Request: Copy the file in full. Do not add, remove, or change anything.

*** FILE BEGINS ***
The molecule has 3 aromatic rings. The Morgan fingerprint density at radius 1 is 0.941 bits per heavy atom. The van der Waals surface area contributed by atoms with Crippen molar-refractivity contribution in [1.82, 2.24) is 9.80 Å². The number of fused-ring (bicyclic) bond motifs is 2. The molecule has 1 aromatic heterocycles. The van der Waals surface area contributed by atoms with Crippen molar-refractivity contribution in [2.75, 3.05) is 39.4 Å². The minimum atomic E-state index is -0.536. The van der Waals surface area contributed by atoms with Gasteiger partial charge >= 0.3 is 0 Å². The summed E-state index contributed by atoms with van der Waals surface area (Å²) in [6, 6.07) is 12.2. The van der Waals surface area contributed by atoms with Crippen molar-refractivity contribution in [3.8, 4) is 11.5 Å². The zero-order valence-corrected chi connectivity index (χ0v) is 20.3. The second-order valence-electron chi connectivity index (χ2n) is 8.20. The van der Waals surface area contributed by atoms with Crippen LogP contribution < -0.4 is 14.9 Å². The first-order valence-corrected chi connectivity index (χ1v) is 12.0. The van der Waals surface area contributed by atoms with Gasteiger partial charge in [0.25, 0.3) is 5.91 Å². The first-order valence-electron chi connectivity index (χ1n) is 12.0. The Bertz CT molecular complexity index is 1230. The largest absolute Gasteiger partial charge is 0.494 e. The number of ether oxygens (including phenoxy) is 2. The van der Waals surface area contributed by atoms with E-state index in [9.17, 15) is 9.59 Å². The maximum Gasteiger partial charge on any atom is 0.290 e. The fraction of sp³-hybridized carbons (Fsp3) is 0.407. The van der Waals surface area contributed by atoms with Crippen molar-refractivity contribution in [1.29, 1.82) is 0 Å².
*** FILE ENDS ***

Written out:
The molecule has 3 aromatic rings. The Morgan fingerprint density at radius 1 is 0.941 bits per heavy atom. The van der Waals surface area contributed by atoms with Crippen molar-refractivity contribution in [1.82, 2.24) is 9.80 Å². The number of fused-ring (bicyclic) bond motifs is 2. The molecule has 1 aromatic heterocycles. The van der Waals surface area contributed by atoms with Crippen molar-refractivity contribution in [2.75, 3.05) is 39.4 Å². The minimum atomic E-state index is -0.536. The van der Waals surface area contributed by atoms with Gasteiger partial charge >= 0.3 is 0 Å². The summed E-state index contributed by atoms with van der Waals surface area (Å²) in [6, 6.07) is 12.2. The van der Waals surface area contributed by atoms with Crippen molar-refractivity contribution in [3.8, 4) is 11.5 Å². The zero-order valence-corrected chi connectivity index (χ0v) is 20.3. The second-order valence-electron chi connectivity index (χ2n) is 8.20. The van der Waals surface area contributed by atoms with Crippen LogP contribution < -0.4 is 14.9 Å². The first-order valence-corrected chi connectivity index (χ1v) is 12.0. The van der Waals surface area contributed by atoms with Gasteiger partial charge in [0.25, 0.3) is 5.91 Å². The first-order valence-electron chi connectivity index (χ1n) is 12.0. The Bertz CT molecular complexity index is 1230. The largest absolute Gasteiger partial charge is 0.494 e. The number of ether oxygens (including phenoxy) is 2. The van der Waals surface area contributed by atoms with E-state index in [9.17, 15) is 9.59 Å². The maximum Gasteiger partial charge on any atom is 0.290 e. The fraction of sp³-hybridized carbons (Fsp3) is 0.407. The van der Waals surface area contributed by atoms with Crippen molar-refractivity contribution in [1.29, 1.82) is 0 Å².